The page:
Chris Lougher gives a moment-by-moment account of the immortalized wave
For many Australian surfers, Chris Lougher’s wave at Sydney’s Deadman’s in July was the ride of the year. The context of Chris’s ascension to hero status is worth considering.
As COVID crippled travel plans our surfing interests centred on our own shores. With the blessing to ‘work’ from home and bugger all else to do, most of us surfed more than ever. We ordered boards, wetsuits, and whatever surfing hardware we could our hands-on. What's App groups were filled with surfing banter and barrel tales.
On the east coast, mother-nature certainly came to the party over winter. If there was no vaccine then non-stop swell was certainly the perfect antidote. Surfing obsession became the default mode for many of us. Meanwhile, with the WSL in limbo, there was a sense that the limelight could be snatched by anybody. The setting was primed for an underground hero to emerge and ride the wave of the winter.
Chris Lougher was a chef from Curl Curl who had spent the better part of the last decade hunting gaping pits at Puerto Escondido. He wasn’t the kind of guy to talk up his exploits but he was well respected by the big wave aficionados who frequent the wave known as Mexican Pipe.
While Mexico may have become a second home, Deadman’s had always been the wave where he was determined to prove himself. When footage of Chris’s Deadman’s ride appeared on social media and the internet in late July people went mad. We all lived vicariously through Chris as the colossal Deadman’s lip arched over his slender frame, pitting him in a battle with the foam ball to make the wave of his life. The best footage came courtesy of videographer Spencer Frost, who was shooting from over a km away on the Headland at Freshwater. The full back story behind Chris’s immortalized ride, and how it was captured on film, is told in the Tracks 50th-anniversary issue. However, here’s Chris vividly explaining exactly what went through his mind when he rode the wave that sent the surfing world wild.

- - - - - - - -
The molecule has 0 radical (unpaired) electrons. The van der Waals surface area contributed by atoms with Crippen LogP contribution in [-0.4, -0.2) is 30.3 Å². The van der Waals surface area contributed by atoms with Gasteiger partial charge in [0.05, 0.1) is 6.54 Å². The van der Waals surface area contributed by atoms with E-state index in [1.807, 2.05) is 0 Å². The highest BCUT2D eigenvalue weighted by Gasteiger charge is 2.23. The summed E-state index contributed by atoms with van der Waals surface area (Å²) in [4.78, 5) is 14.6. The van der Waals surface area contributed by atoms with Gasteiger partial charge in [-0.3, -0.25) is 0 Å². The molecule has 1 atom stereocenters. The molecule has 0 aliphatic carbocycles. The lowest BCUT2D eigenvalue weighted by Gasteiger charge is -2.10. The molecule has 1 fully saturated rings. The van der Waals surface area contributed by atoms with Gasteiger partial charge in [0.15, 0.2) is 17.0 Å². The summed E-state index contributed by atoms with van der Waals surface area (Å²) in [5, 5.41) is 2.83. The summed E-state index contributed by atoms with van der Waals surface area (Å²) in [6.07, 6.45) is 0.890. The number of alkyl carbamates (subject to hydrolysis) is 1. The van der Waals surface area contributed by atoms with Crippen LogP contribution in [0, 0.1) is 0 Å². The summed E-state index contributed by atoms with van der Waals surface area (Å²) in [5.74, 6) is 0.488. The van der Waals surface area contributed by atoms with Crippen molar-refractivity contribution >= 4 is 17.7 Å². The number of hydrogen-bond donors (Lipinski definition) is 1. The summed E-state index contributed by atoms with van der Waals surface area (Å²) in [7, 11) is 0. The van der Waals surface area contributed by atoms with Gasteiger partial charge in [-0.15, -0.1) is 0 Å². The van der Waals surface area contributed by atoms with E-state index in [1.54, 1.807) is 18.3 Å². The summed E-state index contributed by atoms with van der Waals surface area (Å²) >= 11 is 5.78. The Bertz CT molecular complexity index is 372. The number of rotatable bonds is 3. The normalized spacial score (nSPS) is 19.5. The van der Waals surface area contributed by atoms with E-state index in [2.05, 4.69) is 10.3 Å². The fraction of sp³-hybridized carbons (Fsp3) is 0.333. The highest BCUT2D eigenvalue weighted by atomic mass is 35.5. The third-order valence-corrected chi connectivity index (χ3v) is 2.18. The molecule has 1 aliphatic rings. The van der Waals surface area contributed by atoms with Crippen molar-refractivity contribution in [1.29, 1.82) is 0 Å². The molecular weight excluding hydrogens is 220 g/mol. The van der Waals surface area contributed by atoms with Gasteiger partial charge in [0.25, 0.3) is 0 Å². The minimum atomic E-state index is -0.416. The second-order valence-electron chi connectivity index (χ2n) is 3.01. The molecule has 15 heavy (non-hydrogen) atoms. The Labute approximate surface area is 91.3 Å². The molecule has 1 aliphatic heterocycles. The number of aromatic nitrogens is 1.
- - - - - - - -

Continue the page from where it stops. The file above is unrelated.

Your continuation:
“No one really looked at it and I was like no way. It looks like it chips me in, but I had to really put my head down and paddle for it… It was drawing really hard off the bottom. There’s a little rivet going across the face, but it didn’t really step out, but it was to the left of me… So I just picked my line where I felt it wasn’t going to foam over and create that gnarly boil. Because I’d just had a wave, I stupidly had all this confidence and I got to the bottom of the wave and that’s when I tried to do that thing where you paint the walls. I went to stand up and put my hands out wide, but I was thinking consciously, ‘You F#$^ing idiot, what are you doing, why are you trying to stand in it, you’re getting too cocky’… I could feel it really drawing off the bottom and that’s when my stance kind of changed and I was like ‘c’mon please make this thing’… I had the big bowl view when I stood in it but then it kind of waterfalled in front of me. There was one moment where I was just kind of holding on… I was thinking ‘just go high, just try and go high’… I tracked high and the thing waterfalled in front of me and I just held on for dear life and came out of it. It kind of spat a little bit. I was just elated. I was like, ‘Oh my God I just got another one and it was better than my first one…”
Footage courtesy of Spencer Frost @spencerfrostfilms